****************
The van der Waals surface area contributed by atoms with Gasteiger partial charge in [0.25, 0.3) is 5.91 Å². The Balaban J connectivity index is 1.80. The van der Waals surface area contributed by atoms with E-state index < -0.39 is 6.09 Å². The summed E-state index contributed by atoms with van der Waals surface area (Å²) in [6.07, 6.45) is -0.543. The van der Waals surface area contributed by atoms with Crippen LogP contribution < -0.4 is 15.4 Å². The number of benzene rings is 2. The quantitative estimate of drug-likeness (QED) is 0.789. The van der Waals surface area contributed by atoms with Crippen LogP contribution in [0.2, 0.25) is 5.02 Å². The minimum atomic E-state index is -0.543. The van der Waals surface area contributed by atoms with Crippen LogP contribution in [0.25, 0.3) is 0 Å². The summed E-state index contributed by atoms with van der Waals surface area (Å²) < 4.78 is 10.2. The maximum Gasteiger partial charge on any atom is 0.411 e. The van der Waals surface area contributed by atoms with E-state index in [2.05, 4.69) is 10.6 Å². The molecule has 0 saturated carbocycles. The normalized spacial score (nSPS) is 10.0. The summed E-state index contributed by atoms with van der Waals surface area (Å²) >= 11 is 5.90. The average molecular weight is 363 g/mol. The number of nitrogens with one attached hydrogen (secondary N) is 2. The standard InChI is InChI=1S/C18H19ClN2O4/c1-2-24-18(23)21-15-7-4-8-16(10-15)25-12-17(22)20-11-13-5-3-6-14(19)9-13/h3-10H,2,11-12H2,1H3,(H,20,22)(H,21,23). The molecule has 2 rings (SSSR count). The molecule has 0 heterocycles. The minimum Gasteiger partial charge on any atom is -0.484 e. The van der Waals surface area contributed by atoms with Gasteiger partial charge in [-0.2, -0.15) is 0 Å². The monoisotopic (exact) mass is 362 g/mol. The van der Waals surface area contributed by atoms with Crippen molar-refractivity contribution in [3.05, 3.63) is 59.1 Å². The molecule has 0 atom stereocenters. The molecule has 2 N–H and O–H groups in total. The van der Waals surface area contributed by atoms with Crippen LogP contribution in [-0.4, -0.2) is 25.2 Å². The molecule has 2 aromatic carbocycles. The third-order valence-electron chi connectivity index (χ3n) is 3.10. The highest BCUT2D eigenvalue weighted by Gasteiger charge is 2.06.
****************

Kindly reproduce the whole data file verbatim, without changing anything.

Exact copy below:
The van der Waals surface area contributed by atoms with Gasteiger partial charge in [0.25, 0.3) is 5.91 Å². The Balaban J connectivity index is 1.80. The van der Waals surface area contributed by atoms with E-state index < -0.39 is 6.09 Å². The summed E-state index contributed by atoms with van der Waals surface area (Å²) in [6.07, 6.45) is -0.543. The van der Waals surface area contributed by atoms with Crippen LogP contribution < -0.4 is 15.4 Å². The number of benzene rings is 2. The quantitative estimate of drug-likeness (QED) is 0.789. The van der Waals surface area contributed by atoms with Crippen LogP contribution in [0.2, 0.25) is 5.02 Å². The minimum atomic E-state index is -0.543. The van der Waals surface area contributed by atoms with Crippen LogP contribution in [0.25, 0.3) is 0 Å². The summed E-state index contributed by atoms with van der Waals surface area (Å²) < 4.78 is 10.2. The maximum Gasteiger partial charge on any atom is 0.411 e. The van der Waals surface area contributed by atoms with E-state index in [2.05, 4.69) is 10.6 Å². The molecule has 0 saturated carbocycles. The normalized spacial score (nSPS) is 10.0. The summed E-state index contributed by atoms with van der Waals surface area (Å²) >= 11 is 5.90. The average molecular weight is 363 g/mol. The number of nitrogens with one attached hydrogen (secondary N) is 2. The standard InChI is InChI=1S/C18H19ClN2O4/c1-2-24-18(23)21-15-7-4-8-16(10-15)25-12-17(22)20-11-13-5-3-6-14(19)9-13/h3-10H,2,11-12H2,1H3,(H,20,22)(H,21,23). The molecule has 2 rings (SSSR count). The molecule has 0 heterocycles. The minimum Gasteiger partial charge on any atom is -0.484 e. The van der Waals surface area contributed by atoms with Gasteiger partial charge in [-0.2, -0.15) is 0 Å². The monoisotopic (exact) mass is 362 g/mol. The van der Waals surface area contributed by atoms with Crippen molar-refractivity contribution in [3.05, 3.63) is 59.1 Å². The molecule has 0 atom stereocenters. The molecule has 2 N–H and O–H groups in total. The van der Waals surface area contributed by atoms with Crippen LogP contribution in [-0.4, -0.2) is 25.2 Å². The molecule has 2 aromatic carbocycles. The third-order valence-electron chi connectivity index (χ3n) is 3.10. The highest BCUT2D eigenvalue weighted by Gasteiger charge is 2.06.